The year 2018 was exceptionally good for Africa and 5 African markets drove the continent's solar energy market.
Last Year Africa showed good progress in its solar market growth which was primarily driven by five countries: Egypt, South Africa, Kenya, Namibia, and Ghana.
The continent’s solar assets experienced a growth of over 1.8 GW in new solar installations, with 1.4 GW coming from photovoltaic (PV) installations, which was a significant jump from the 786 MW that was brought online in 2017. Of this new capacity, around 94% percent was attributed to new on-grid installations and 6 percent to off-grid systems.
The ‘Big -5’ together contributed to 1,067 MW of newly installed PV capacity in 2018, according to statistics from the International Renewable Energy Agency (IRENA). It should be noted that Morocco was excluded from this report as the market consists mostly of concentrated solar power (CSP) capacity.
The Big 5
Egypt: The sunniest country in the continent saw a ‘monumental year’ in terms of PV installations making Egypt the fastest-growing solar energy market in Africa for 2018. Egypt zoomed ahead of South Africa, Kenya, Namibia, and Ghana. The country’s solar industry added around 581 MW of new PV capacity, an almost fourfold increase compared to what it had installed in 2017, thereby overshadowing the 373 MW of PV capacity added by South Africa.
It was mainly due to the completion of the first installations in the world’s largest solar complex, the gigantic 1.46 GW Benban solar facility.
For 2019, things are looking very promising for Egypt’s solar energy market. The Benban project is on track to becoming fully operational by the end of this year. Additionally, another solar auction might be in the works. And the country is well on its way to reaching its solar energy target of 2 GW by 2022.
South Africa: Africa’s largest solar energy market, with an installed PV capacity of 2.5 GW, South Africa is by far the largest market in terms of operational solar systems. However, the market has experienced some stagnation over the past years, especially due to the postponement of its renewable energy auctions. Despite this, South Africa was able to add 373 MW of solar energy capacity to its power mix in 2018. Most of this growth came from the rooftop/ residential segment, complemented by some commercial & industrial (C&I) and ground-mounted installations.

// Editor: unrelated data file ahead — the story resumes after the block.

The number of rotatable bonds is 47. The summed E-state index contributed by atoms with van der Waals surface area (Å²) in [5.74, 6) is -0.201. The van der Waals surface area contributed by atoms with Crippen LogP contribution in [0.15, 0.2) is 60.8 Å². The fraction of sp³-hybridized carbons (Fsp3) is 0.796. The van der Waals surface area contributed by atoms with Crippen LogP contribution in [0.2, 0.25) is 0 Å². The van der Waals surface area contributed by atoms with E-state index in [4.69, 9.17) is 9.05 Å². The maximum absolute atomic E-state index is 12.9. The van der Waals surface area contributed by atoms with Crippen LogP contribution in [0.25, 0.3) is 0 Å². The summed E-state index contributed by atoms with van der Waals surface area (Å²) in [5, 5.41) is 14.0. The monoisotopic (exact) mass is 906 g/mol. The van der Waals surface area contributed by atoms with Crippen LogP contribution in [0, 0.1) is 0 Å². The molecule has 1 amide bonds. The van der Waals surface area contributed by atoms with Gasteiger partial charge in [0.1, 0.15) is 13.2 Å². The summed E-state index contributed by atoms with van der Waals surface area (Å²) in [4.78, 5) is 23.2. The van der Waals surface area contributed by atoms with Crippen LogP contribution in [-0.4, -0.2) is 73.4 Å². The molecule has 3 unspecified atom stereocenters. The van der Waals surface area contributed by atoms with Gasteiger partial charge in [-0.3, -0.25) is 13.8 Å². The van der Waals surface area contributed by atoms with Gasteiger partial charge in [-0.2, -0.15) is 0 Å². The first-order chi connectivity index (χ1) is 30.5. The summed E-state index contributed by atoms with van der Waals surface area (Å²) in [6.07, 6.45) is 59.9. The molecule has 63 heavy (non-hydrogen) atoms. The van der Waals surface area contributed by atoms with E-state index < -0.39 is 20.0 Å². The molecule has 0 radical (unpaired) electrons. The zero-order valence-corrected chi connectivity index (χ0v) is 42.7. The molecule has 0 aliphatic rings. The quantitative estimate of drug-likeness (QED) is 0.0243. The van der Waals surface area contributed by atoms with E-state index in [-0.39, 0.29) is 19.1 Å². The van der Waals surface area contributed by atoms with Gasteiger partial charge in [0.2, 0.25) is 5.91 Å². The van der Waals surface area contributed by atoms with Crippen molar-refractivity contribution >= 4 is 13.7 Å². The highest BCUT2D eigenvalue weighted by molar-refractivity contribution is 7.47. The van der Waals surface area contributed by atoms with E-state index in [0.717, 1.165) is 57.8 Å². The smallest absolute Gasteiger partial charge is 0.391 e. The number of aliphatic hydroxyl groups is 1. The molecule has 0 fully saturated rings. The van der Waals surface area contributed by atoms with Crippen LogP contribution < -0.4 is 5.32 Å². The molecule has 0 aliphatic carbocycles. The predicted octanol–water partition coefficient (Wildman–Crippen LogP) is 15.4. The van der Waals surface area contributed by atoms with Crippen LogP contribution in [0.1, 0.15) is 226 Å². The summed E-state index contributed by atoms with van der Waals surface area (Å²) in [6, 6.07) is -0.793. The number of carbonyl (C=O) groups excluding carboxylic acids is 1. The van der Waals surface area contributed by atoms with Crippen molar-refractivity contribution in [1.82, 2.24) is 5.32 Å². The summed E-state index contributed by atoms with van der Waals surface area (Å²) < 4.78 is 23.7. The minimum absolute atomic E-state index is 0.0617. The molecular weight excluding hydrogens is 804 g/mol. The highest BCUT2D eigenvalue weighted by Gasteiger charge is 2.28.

For this year, some estimates indicate that the country could add as much as 700 MW to its grid. However, the speed at which this can be accomplished will depend on how fast Eskom can bounce back to its feet. By 2030, the country aims to have 7,958 MW of solar PV capacity, making up 10% of the country’s installed power generation mix.
Kenya: One of Africa’s strongest and most advanced economies, Kenya has set out ambitious goals to meet its growing energy demand by investing heavily in renewable energy sources. The country currently has an energy mix consisting of around 65% of renewables, making it one of the renewable energy leaders in Africa.
In 2018, Kenya added 55 MW of PV capacity, a new record for the country. This was due to the commissioning of the country’s first utility-scale PV plant, the 55 MW Garissa solar park located in Barki Village. Kenya is also striving to install a further 500 MW and 300,000 domestic solar systems by 2030.
Kenya entered this year with an installed PV capacity of 93 MW and plans to add much more in the coming years. Since the country is home to the region’s largest solar power plant and has a pipeline of around 526 MW of large-scale PV projects fueled by its ambitious electrification targets, it will be interesting to see how Kenya’s solar PV sector will develop in the coming years.
Namibia: The driest country in Sub- Saharan Africa, Namibia experiences more than 300 sunny days per year. Last year, Namibia’s solar energy market was able to almost double its installed PV capacity, from 46 MW in 2017 to 79 MW in 2018. These new installations were mainly attributed to the wave of utility-scale solar projects that have been connected to the country’s grid, instead of the usual residential and C&I installations. The market even welcomed the first solar-plus-storage facility, a 150 kW project located in Barki Village, mid-August last year.
Namibia’s solar energy market had a stellar year in terms of new PV installations in 2018. The market experienced impressive growth of 74%, one of the highest in the continent. One of the main drivers for this growth has been Namibia’s increasing need for local energy generation. The country has a pipeline of more than 120 MW of large-scale solar projects set to come online by the end of 2021.
Ghana: The only country in West-Africa highlighted in this report, Ghana has put an impressive amount of focus on solar energy development over the last couple of years. The country added 25 MW of new PV installations in 2018 to come to a total of 64 MW of cumulative installed solar energy capacity, which is an annual growth of 76%. Most of this capacity – around 42 MW – can be attributed to its utility-scale segment, while 7 MW is contributed by the C&I segment and around 15 MW by solar home systems/off-grid projects.
The solar energy market in Ghana has gone through some ups and downs over the past 5 years. However, after the boom it experienced in 2018, the country has gained the traction it needs to maintain its position as one of the fastest-growing solar PV markets in Africa.
Last year, Ghana’s government announced plans to install 200 MW of rooftop solar energy capacity throughout the country. The program, also known as the “Government Goes Solar” campaign, is aimed at ensuring that governmental institutions transition towards renewables in order to reduce expenditure on utilities.
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